How the information is shared - The card issuer must also inform consumers about how their personal data is to be managed. Will it be used to simply aid with a transaction, or will it be sold to affiliated companies? Will consumer data only be used to customize their site content, or will it be doled out to a third party vendor?
Your Credit Card Privacy Rights
According to the Federal Trade Commission, consumers have the legal right to opt out of services related to the privacy of their non-public information. These services include sharing of information with unaffiliated companies, or with other parties unrelated to the corporation who is issuing the statement. In other words, if you don't want your American Express information shared with, say, Capital One, you have the right to do so, as long as the two companies never merge.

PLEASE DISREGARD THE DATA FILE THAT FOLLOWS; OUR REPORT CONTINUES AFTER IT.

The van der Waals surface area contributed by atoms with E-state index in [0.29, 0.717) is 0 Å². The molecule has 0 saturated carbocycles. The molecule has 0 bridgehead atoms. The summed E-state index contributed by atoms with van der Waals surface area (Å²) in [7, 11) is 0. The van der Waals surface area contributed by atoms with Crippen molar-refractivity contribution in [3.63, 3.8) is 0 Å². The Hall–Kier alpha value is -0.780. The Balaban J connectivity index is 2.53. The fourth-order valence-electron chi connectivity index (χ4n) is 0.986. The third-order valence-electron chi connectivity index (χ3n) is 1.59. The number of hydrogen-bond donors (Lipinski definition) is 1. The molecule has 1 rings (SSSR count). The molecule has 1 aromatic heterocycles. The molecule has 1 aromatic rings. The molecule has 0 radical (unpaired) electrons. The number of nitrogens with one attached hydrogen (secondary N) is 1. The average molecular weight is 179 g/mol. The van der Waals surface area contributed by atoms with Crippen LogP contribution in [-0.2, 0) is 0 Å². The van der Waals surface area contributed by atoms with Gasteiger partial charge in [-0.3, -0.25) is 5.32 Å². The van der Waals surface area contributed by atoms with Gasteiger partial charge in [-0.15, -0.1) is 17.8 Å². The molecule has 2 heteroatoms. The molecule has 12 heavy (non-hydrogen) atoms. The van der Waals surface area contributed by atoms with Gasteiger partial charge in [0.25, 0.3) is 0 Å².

However, there is some information a consumer cannot opt out of sharing, including:
- Data relating to a legal matter,
- Marketing efforts by the financial institution, and
- Third-party businesses that service the corporation's accounts.
For example, if a consumer is being litigated against and the information contained in their file is pertinent to the case, this data may be commandeered. Or, the corporation may review its' consumer database for ideal clients that could benefit from their new product or service. In addition, if a lender hires a third-party company to service its account, opting out will not prevent your information from being visible.
When You Receive Your Statement